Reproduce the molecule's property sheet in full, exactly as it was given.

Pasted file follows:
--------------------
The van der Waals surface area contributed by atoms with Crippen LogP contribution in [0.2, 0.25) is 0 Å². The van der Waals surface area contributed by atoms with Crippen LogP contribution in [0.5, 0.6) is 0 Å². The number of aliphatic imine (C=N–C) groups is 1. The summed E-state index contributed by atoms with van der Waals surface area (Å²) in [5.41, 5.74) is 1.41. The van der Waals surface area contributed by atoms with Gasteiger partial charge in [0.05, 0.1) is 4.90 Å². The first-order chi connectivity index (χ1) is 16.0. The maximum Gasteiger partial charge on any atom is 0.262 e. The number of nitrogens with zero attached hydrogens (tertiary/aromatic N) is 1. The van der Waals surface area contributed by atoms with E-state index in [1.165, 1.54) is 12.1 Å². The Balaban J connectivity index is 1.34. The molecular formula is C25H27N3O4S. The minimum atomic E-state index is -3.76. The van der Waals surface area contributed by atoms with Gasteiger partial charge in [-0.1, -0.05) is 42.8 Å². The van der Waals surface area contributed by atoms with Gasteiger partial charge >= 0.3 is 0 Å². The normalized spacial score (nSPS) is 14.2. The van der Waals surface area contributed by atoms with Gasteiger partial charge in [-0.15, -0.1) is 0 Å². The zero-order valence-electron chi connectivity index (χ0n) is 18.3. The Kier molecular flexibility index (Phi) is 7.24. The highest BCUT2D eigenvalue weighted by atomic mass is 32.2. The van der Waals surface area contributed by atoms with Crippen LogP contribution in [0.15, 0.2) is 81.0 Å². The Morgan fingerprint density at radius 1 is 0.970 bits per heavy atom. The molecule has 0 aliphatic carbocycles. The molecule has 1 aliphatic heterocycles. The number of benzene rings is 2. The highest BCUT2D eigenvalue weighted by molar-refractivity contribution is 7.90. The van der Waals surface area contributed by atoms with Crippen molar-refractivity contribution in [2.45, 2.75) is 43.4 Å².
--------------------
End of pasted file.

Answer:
The van der Waals surface area contributed by atoms with Crippen LogP contribution in [0.2, 0.25) is 0 Å². The van der Waals surface area contributed by atoms with Crippen LogP contribution in [0.5, 0.6) is 0 Å². The number of aliphatic imine (C=N–C) groups is 1. The summed E-state index contributed by atoms with van der Waals surface area (Å²) in [5.41, 5.74) is 1.41. The van der Waals surface area contributed by atoms with Gasteiger partial charge in [0.05, 0.1) is 4.90 Å². The first-order chi connectivity index (χ1) is 16.0. The maximum Gasteiger partial charge on any atom is 0.262 e. The number of nitrogens with zero attached hydrogens (tertiary/aromatic N) is 1. The van der Waals surface area contributed by atoms with E-state index in [1.165, 1.54) is 12.1 Å². The Balaban J connectivity index is 1.34. The molecular formula is C25H27N3O4S. The minimum atomic E-state index is -3.76. The van der Waals surface area contributed by atoms with Gasteiger partial charge in [-0.1, -0.05) is 42.8 Å². The van der Waals surface area contributed by atoms with Gasteiger partial charge >= 0.3 is 0 Å². The normalized spacial score (nSPS) is 14.2. The van der Waals surface area contributed by atoms with Gasteiger partial charge in [-0.15, -0.1) is 0 Å². The zero-order valence-electron chi connectivity index (χ0n) is 18.3. The Kier molecular flexibility index (Phi) is 7.24. The highest BCUT2D eigenvalue weighted by atomic mass is 32.2. The van der Waals surface area contributed by atoms with Crippen LogP contribution in [0.15, 0.2) is 81.0 Å². The Morgan fingerprint density at radius 1 is 0.970 bits per heavy atom. The molecule has 0 aliphatic carbocycles. The molecule has 1 aliphatic heterocycles. The number of benzene rings is 2. The highest BCUT2D eigenvalue weighted by molar-refractivity contribution is 7.90. The van der Waals surface area contributed by atoms with Crippen molar-refractivity contribution in [2.45, 2.75) is 43.4 Å².